Jimmy is a short, stout man. He has a huge smile surrounded by full cheeks. The tone of Jimmy’s voice matches that of other adults his age, but his speech is garbled. It is as if something interferes with the words as they make their way from his mouth to our ears. His message is sometimes unclear, but always offered with enthusiasm and affection. 

For the last eight decades, Jimmy has disrupted the masculine sensibilities of his coastal community with big embraces of women and men alike. The story is that Jimmy suffers from a developmental disability (although no one used that term until recently), caused by some serious illness as an infant. He did not mature physically or mentally with his peers. Jimmy’s family and the rest of the small coastal community surrounded him with love, support, and fierce loyalty. 

Before his retirement, Jimmy was a hard worker, but his developmental problems limited his options. In the ‘60s and ’70s, he worked mostly as a farm hand or laborer. He responded with energy and enthusiasm. Jimmy approached simple, mundane tasks with fascination. What others saw as drudgery, Jimmy saw as opportunity. 

My parents lived in the same community as Jimmy. My parents had married at a Baptist church near my mother’s childhood home. After a small reception in the church fellowship hall, they returned to my grandparents’ home to gather their suitcases (stored in separate bedrooms) before leaving for their honeymoon. 

In telling the story of what followed, my father implied that he was in a bit of a hurry. He entered the house to pull together a few items for the trip, when my maternal grandfather approached. My grandfather was not always talkative but tended to proceed at length and wander far once he started. He followed my father throughout the house offering marital advice and tips for a successful relationship with my mother. 

Anxious to get away, my father remembered only one of my grandfather’s statements: “She’s high strung now!”

I was with my mother one of the first times I saw Jimmy. I had not started school yet. He was working for a farmer near our home. A couple of teenagers were with him when he greeted my mother with a huge smile and said something I could not understand. 

Before my mother could respond, the boys mocked Jimmy’s speech. It was one of the few times I ever saw his smile disappear. Unfortunately, those boys had not heard my grandfather’s warning. My mother’s response was swift, fierce, and focused. She educated with a verbal assault that was harsh but packed a simple message. 

  •       Jimmy’s differences are not his choice. 
  •       He’s reminded every day of his differences.
  •       Cruelty is beneath you.

I have thought of that short encounter often over the last few weeks. Small coastal communities are rife with hypocrisy, just like any other community. The love and support showered on Jimmy is inconsistent with that same community’s history as “a sundown town.” 

But we cannot argue with the results of its support for Jimmy. Instead of treating him as a burden or marginalizing him, the community rallied to support him and his family. He contributed with his labor, redistributed his earnings, and spread joy along the way.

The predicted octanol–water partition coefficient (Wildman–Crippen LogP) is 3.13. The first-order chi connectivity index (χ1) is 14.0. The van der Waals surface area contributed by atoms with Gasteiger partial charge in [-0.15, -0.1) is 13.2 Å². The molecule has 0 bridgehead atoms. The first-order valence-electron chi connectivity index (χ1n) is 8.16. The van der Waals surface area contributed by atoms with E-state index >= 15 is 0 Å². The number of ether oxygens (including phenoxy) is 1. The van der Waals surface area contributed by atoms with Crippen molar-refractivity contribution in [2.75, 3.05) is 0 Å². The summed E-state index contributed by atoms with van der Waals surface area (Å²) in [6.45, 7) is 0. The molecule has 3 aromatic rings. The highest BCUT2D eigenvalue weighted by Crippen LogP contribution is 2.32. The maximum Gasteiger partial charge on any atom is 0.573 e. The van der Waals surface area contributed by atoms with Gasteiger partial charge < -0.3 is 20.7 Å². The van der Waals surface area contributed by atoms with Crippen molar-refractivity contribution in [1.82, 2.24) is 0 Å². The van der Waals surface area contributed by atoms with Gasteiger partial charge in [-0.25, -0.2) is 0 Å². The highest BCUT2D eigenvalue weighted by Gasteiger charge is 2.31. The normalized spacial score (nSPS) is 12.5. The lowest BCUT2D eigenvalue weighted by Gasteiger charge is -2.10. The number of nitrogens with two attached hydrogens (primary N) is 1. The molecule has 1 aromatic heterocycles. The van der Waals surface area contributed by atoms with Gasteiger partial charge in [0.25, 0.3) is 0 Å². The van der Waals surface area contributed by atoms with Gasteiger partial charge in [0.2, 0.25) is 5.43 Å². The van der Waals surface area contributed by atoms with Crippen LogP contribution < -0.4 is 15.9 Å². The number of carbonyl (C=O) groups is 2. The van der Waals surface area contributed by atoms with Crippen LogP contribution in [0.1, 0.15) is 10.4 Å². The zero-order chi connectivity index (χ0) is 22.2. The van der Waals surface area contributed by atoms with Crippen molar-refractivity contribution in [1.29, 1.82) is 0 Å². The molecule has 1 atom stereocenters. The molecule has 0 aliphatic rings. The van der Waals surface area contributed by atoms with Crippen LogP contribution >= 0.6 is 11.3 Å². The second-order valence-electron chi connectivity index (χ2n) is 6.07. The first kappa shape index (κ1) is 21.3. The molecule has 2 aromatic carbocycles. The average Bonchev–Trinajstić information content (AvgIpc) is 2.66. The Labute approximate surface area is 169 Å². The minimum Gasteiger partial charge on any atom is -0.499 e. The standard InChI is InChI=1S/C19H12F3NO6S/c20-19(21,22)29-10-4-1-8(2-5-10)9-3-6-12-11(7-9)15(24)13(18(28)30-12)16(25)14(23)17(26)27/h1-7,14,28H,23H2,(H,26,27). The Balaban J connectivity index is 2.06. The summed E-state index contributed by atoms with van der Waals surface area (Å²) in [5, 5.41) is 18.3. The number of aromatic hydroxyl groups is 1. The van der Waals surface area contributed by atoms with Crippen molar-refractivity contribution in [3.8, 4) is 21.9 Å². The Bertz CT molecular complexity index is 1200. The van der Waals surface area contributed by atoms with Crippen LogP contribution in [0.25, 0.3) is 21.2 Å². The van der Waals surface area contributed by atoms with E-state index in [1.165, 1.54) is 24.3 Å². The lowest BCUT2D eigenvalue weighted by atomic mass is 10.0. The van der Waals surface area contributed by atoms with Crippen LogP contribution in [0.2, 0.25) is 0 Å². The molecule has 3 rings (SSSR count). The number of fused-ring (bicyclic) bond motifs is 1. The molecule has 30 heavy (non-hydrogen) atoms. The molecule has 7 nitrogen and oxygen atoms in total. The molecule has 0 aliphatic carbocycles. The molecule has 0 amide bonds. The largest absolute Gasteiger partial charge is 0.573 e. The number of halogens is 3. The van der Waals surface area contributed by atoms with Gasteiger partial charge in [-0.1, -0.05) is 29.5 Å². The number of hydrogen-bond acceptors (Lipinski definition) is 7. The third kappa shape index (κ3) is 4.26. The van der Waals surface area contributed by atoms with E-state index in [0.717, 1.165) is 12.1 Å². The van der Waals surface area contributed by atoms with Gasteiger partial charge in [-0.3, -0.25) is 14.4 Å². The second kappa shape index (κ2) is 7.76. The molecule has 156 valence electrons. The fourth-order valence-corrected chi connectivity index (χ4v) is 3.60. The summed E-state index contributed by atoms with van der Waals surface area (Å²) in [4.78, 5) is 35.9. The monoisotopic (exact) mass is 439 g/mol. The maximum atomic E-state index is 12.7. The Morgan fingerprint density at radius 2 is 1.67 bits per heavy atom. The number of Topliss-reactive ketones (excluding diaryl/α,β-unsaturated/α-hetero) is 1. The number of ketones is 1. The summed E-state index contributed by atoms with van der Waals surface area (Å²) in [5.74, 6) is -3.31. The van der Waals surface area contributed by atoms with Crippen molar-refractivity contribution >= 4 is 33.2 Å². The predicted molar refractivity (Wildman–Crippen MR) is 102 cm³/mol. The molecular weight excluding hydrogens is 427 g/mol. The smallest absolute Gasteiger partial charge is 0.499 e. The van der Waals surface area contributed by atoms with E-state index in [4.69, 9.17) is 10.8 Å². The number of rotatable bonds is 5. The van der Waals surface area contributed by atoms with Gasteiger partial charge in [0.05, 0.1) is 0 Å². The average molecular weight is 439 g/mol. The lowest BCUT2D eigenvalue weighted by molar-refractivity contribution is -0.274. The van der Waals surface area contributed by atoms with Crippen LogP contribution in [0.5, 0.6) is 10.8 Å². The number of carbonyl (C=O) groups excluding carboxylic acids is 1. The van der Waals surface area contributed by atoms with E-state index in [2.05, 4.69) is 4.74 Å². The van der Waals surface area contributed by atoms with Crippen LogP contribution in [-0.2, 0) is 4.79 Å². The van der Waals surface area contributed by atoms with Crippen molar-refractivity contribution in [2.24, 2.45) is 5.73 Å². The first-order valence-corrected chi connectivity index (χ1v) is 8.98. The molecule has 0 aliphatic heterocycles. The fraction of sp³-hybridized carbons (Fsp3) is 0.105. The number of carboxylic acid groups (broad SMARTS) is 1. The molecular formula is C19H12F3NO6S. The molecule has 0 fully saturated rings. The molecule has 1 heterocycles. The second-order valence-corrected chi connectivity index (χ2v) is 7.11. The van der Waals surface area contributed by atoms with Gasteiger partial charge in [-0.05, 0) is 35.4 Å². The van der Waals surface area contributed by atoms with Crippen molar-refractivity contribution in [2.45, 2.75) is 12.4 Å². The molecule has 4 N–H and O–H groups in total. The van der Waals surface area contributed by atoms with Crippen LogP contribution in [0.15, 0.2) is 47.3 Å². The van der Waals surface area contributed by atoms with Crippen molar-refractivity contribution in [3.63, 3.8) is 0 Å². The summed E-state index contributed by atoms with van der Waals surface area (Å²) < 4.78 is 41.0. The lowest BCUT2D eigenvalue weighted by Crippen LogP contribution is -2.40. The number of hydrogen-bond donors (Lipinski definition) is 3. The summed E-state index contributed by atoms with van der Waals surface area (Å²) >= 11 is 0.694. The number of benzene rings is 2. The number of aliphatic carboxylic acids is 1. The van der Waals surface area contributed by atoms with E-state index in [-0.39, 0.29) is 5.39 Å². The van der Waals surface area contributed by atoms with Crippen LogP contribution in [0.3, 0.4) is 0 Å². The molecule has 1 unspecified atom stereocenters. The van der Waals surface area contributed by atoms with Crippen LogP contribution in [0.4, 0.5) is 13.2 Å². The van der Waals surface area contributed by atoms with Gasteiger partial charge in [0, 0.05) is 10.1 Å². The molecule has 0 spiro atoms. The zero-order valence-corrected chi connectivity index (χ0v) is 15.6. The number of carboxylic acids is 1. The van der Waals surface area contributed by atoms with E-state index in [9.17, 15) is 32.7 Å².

Whatever the views or whomever the messenger, considering, embracing, or celebrating differences seems out of fashion. So often we leverage available power to avenge our grievances through cruelty. 

  • Those with political power legislate or threaten legislation to rouse our worst instincts. 
  • Those with a social media platform attack real or imagined enemies. 
  • We shout speakers offstage with angry rhetoric to quiet what we interpret as angry rhetoric. 

Creating culture wars for the sake of political advancement may be a successful strategy but comes at great cost to those who live within the divided communities.

Civil liberties, including freedom of speech, privacy and civil rights, evolved and flourished through open debate. 

So often our tactics undermine the interests of those they are designed to serve. Politicians in Iowa propose legislation aimed at small, marginalized groups of people while lamenting the exodus of young people from the state, especially the small, rural communities in the state. Maybe their views are principled, but a cost-benefit analysis exposes their substantial expense to the community. 

It is not my business to cancel the culture wars, bridge political divides, or impose standards of discourse for the extremes. 

But I have talked to hundreds, if not thousands, of prospective jurors throughout the state during the last four decades. People from all walks of life. I have accepted laborers, chief executive officers, schoolteachers, college students, law enforcement officers, ministers, young, old, healthy, disabled, and illiterate. 

When forced to question and respond in a respectful, dignified manner, we learn so often that we are less different than we might imagine. We are often willing to overlook our differences when confronted with the reality of our decisions on the lives of those among us who are different. 

And that we can differ without cruelty if we are half a mind to try. The investment may pay us back exponentially.

P.S.  Jimmy’s last job was running an auto repair shop with his brother’s help. Of course, Jimmy isn’t his real name.